Let me use Facebook as an example. Facebook is a social media business. But I would argue that it was a technology-driven startup not a media-driven startup. Its core competence is providing technology the helps people connect with each other and share stuff that matters to them. That is a business that sits at the intersection of technology and media. But it’s approach, I would argue, is technology first. So it is the sort of sexy company that attracts investment.

I think there will also be great businesses created that are media first.

It’s unlikely today that they would be able to get funding from the venture sector, and are likely to be created in spite of the venture capital model rather than because of it. It may take a few years before we even become aware of what they will look like.

They are out there, however. In the protozoic ooze of a million blogs and micro media businesses, I think there is the early DNA that will turn into the big media beasts of the next century.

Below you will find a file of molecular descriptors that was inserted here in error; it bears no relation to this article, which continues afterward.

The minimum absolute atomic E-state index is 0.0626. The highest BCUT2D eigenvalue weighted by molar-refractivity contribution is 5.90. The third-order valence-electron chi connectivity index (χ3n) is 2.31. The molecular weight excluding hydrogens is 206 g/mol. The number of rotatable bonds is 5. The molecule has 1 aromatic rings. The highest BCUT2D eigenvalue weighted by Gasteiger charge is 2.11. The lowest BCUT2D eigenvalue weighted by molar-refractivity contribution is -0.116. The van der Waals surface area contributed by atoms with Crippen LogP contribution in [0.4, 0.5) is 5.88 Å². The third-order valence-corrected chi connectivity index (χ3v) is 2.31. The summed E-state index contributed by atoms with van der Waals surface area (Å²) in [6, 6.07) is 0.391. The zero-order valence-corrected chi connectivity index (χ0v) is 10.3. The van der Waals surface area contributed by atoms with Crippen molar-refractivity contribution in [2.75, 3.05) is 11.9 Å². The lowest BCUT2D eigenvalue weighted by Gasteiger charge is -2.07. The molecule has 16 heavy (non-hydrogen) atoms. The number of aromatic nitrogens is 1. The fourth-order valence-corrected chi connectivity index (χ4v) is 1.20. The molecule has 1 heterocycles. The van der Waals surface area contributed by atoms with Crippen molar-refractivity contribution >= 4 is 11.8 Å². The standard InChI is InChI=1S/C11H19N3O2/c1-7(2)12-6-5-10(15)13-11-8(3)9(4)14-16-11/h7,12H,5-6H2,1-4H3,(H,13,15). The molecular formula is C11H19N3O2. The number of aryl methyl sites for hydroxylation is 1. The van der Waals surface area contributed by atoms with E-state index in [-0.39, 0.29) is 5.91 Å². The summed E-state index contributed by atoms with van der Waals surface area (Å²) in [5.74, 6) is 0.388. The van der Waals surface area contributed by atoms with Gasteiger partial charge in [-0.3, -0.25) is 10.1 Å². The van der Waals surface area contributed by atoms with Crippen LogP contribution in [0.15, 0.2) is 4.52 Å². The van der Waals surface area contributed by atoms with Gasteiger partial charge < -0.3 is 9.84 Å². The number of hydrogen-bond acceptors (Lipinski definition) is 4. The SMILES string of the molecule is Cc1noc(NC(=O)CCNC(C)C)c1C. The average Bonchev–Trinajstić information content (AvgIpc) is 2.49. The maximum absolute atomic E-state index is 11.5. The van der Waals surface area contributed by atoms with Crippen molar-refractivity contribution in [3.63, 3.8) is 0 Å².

My feeling is that they would struggle to attract investment in the way that an interesting technology-driven startup in the media space might, and there will be opportunities missed because of that.


A long time between Macs

I used to be a Mac zealot.

At school, I saved for nearly three years working nights, weekends and holidays to buy my first second-hand Mac. I wrote my first articles for Mac newsletters and magazines. I had Apple’s location pinned on a map of Silicon Valley on my bedroom wall.

Then I lost my religion.

Apple strayed from the faith. They shafted Steve Jobs and with every release drifted further and further away from what had made the Mac special.